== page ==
The Physiological Changes That Happen in Your Body When You Sleep With Someone New

The Physiological Changes That Happen in Your Body When You Sleep With Someone New

There's a lot of excitement that comes with sleeping with someone new: Your hands sweat, and your grasp of communication goes to hell in a horny handbasket. But your body has other responses that aren't quite as visible to the person who's seeing you naked. Studies show definite changes when you're with a new partner, whether it's romantic infatuation or something that involves candles and the Weeknd.

Love affects your limbic system and reward centers

When you're in a new relationship, it reduces stress and promotes good health. Your dopamine levels rise, your body's natural morphine levels increase and the attachment neurochemical, called oxytocin, spikes. According to a study in the journal Neuroendocrinology, love actually creates the physiological and neurological benefits of a single concept: wellness and the feeling of well-being.

"You may also experience spikes in levels of dopamine, serotonin and adrenaline with a new partner," Jess O'Reilly, author of The New Sex Bible and Astroglide's resident sex expert, told Mic. "The resulting mood changes can include feelings of excitement, euphoria and even a natural high."

A study from the journal Neuroscience found that animals choosing mates showed increases in oxytocin, the muscle contractor and blood pressure-raiser vasopressin and dopamine in the brain. 

Neuropeptides are for lovers

Research published in the journal Psychoneuroendocrinology studied 58 subjects; some had recently fallen in love, some were single and some were in long-term relationships.

The subjects who'd recently fallen in love showed higher levels of nerve growth factor, which contributes to keeping your body's systems steady and is full of seminal plasma, or sperm. This makes sense — when you're in a new relationship, your body is perpetually ready to get laid.

You get sweaty palms like a big galoot

Trying to stay calm can, ironically, make you nervous or anxious. So when you're flirting and have no idea if it's working, your amygdala — where your emotions and emotional behavior live — kicks into gear.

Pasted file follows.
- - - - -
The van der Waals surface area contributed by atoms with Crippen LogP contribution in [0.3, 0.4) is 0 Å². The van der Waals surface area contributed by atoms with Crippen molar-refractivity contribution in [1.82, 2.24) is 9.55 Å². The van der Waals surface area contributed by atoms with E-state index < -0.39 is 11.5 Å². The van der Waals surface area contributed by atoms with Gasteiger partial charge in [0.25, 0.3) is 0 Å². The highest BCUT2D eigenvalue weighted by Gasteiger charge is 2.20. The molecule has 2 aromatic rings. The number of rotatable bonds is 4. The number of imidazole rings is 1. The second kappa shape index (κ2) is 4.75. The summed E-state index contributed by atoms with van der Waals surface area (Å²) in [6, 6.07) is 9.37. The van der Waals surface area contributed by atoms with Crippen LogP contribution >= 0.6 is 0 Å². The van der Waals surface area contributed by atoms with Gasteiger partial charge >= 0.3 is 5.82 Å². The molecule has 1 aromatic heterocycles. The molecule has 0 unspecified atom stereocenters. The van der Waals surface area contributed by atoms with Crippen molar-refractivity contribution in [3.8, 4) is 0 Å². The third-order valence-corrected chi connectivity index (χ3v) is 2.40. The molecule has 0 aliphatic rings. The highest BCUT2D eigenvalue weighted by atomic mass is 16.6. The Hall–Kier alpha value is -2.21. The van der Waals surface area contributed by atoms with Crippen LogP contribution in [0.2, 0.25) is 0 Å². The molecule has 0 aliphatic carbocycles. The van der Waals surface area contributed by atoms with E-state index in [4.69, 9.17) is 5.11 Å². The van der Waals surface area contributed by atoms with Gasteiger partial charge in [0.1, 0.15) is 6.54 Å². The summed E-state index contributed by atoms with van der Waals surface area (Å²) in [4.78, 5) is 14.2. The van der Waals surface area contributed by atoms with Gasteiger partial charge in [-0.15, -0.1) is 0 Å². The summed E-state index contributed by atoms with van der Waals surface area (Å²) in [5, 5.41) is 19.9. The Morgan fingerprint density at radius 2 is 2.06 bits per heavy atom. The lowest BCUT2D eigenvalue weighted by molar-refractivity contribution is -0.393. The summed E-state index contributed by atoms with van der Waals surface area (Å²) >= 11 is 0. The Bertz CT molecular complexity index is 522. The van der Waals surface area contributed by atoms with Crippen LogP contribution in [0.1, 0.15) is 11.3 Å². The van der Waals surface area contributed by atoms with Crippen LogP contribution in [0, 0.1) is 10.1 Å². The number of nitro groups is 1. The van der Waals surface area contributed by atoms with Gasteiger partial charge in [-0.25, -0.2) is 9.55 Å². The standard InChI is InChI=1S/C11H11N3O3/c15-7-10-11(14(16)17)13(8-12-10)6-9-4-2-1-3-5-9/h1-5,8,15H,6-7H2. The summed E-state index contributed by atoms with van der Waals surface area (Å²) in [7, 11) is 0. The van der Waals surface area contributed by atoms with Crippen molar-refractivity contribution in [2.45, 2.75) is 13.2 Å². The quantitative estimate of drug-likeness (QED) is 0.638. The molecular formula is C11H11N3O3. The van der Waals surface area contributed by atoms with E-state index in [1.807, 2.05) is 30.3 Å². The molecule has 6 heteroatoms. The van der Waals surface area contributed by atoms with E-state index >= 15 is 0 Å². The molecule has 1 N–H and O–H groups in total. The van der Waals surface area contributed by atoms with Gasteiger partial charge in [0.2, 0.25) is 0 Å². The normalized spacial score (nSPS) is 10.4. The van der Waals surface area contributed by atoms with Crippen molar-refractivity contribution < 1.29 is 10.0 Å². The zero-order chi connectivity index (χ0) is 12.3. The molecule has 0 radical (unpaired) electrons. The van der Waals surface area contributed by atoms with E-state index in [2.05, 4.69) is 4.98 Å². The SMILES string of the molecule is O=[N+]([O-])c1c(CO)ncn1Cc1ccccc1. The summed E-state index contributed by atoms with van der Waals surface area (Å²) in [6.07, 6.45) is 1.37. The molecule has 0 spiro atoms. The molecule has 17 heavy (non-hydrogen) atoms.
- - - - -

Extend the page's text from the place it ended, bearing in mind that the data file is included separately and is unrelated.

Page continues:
What's funny about this particular brain structure is that your amygdala controls elements of both fear and sex. Like Nicole He recently proved with a Tinder-swiping robot, your palms soften to indicate sweat gland activity when you see someone you find attractive. Nervousness raises the stimulation of a sweat gland thanks to your sympathetic (fight or flight) nervous system — but the same reaction occurs, at least physiologically, when you orgasm

"We see activation in the amygdala, which increases heart rate and blood pressure and sweating," neuroscientist Barry Komisaruk told Mic in October. It doesn't even have to be the cartoonishly heavy sweat associated with sex. 

But! Performance anxiety, and even pain, can kick back in

Not everyone has performance anxiety, or the brain's rude-as-hell tendency to flounder and kill your flow in the bedroom, but it's more common than you think.

In a study of 600 college students, women were half as likely to orgasm from oral sex or intercourse during a casual hookup than when in a serious relationship. The researchers said it probably stems from women feeling uncomfortable telling their hook-ups what they want during sex — and guys are often less focused on giving them what they want, anyway.

"You may experience performance pressure that results in inhibitions in the sexual response cycle, [like] vaginal pain, spasms or erectile dysfunction," O'Reilly told Mic, adding that vaginismus, or spasmodic pain in the vagina, "may be related to anxiety which can increase with new partners and may decrease in a long-term relationship."

In fact, a study from the Journal of Sexual Medicine showed that the women with vaginismus had higher levels of anxiety and neuroticism and lower levels of extraversion than the control group.

Sex with a new partner can be both fun and intimidating — and hopefully not just the latter. But in any case, if you're trying to make the experience great, here's something physiology, biology and neurology won't tell you to do: Ask questions and figure out what the other person likes. Don't just mash buttons and hope for the best.